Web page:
Think about that. More than 200,000 Republicans in Pennsylvania went to the trouble of voting for someone other than McCain last Tuesday.

McCain did the worst in conservative counties where Republicans need to run up big margins to have any hope of winning statewide in Pennsylvania:

Mr. McCain’s worst showing was in Juniata County, near the center of the state. He received only about 59 percent of the vote, while Mr. Paul took nearly 28 percent. In 2004, President Bush won Juniata with 72 percent of the vote.

Mr. Bush had his biggest win that year in southern Fulton County, with 76 percent of the vote. Mr. McCain picked up 71 percent there, but Mr. Huckabee had 21 percent, his highest percentage in the state.

The conservative Washington Times has more bad news for McCain:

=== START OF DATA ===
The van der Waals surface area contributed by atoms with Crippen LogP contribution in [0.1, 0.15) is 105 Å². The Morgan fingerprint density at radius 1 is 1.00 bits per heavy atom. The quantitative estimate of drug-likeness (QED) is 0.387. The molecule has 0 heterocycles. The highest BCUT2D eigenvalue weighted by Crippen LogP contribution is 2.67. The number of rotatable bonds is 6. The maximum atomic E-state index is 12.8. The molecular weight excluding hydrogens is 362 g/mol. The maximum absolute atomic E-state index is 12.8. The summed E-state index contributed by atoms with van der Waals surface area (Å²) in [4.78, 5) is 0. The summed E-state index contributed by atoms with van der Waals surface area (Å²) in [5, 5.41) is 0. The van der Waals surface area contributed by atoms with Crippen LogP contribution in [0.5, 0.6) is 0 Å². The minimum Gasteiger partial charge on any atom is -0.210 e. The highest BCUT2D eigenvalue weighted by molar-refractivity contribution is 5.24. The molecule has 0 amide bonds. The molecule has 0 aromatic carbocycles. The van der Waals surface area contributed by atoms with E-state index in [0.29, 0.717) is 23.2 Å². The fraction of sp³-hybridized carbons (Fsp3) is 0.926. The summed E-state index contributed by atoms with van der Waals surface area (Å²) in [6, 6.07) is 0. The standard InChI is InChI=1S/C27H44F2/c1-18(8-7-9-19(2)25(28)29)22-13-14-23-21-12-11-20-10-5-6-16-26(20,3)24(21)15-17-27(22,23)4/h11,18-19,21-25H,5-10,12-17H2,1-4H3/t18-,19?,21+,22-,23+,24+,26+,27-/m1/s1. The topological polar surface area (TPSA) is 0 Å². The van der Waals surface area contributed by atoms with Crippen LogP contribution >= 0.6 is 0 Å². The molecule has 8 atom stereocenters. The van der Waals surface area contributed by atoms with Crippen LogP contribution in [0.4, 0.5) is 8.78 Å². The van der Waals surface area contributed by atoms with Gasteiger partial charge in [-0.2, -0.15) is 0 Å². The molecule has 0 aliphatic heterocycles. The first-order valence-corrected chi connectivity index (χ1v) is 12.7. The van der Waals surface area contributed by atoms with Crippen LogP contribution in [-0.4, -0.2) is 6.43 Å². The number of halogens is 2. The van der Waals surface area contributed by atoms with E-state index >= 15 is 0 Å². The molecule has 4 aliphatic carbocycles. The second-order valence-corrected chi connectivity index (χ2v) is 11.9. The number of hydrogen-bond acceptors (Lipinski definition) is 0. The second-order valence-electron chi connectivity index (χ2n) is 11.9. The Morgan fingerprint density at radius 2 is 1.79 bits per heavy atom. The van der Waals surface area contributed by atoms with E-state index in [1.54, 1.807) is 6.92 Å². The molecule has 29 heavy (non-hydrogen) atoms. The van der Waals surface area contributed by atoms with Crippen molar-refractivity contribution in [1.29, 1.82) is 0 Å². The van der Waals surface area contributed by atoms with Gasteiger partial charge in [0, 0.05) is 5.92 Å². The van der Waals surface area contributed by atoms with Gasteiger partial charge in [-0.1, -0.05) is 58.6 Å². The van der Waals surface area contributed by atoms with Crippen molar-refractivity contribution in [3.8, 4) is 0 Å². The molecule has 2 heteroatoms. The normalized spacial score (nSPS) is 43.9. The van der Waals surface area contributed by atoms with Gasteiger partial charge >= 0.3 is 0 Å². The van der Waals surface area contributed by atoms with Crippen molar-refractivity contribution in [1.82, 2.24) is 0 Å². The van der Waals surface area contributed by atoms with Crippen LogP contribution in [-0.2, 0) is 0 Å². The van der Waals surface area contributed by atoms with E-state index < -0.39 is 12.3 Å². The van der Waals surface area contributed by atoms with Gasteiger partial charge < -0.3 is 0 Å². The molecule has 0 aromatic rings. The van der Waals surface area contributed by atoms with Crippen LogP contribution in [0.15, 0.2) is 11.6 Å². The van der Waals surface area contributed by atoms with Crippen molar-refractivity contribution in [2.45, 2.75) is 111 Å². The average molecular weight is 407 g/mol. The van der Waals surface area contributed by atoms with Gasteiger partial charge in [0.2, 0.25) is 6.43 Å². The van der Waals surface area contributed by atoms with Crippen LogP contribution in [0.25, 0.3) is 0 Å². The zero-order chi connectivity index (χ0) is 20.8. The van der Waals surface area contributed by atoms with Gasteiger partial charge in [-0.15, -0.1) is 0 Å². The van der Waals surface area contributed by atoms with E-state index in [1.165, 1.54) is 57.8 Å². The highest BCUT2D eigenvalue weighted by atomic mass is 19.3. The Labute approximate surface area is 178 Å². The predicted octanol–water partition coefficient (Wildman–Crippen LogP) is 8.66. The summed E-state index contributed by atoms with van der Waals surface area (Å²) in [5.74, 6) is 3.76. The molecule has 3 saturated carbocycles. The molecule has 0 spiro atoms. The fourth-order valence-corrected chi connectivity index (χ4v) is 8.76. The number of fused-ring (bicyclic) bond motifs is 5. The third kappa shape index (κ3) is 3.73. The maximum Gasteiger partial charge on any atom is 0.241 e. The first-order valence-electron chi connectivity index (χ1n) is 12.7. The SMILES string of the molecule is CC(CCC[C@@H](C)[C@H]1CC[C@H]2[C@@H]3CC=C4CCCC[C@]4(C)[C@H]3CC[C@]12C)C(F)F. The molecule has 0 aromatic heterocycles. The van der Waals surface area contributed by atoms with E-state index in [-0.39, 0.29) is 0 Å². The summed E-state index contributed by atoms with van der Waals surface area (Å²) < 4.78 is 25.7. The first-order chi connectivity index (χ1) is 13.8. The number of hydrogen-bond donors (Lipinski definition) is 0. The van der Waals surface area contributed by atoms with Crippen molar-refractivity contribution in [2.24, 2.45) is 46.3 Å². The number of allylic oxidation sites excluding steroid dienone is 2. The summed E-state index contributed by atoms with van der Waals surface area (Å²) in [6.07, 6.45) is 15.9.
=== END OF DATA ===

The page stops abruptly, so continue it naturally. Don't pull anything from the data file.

The McCain campaign has said it is on the same timeline for uniting the Republican Party as then-Gov. George W. Bush in 2000. In that year, Mr. Bush won 73 percent of the Republican vote in Pennsylvania’s primary, held April 4. His biggest challenger was McCain himself, who won 23 percent, despite having dropped out of the campaign weeks earlier.

But McCain was a far more imposing figure in 2000 than Paul and Huckabee were in 2008, and McCain has also had more time before Pennsylvania to consolidate his lead than Bush had in 2000. To continue to post less-than-dominant showings will only prolong talk that McCain has more work to do within his own party.

And to truly match Bush’s 2000 performance may be out of the question for McCain. Out of 18.5 million votes cast in the primaries so far he has won 43.2 percent. By contrast, Bush finished 2000 with 62 percent of the Republican primary vote.

Then I learned from this diary by sarahlane that Ron Paul says he doesn’t plan to campaign for McCain, and Paul supporters outnumbered McCain supporters at the Nevada Republican Party’s state convention last weekend.

Finally, the conservative watchdog group Judicial Watch has filed a complaint against McCain with the Federal Elections Commission. If you’re too young to remember Judicial Watch, this group repeatedly attacked Bill Clinton’s administration in the 1990s.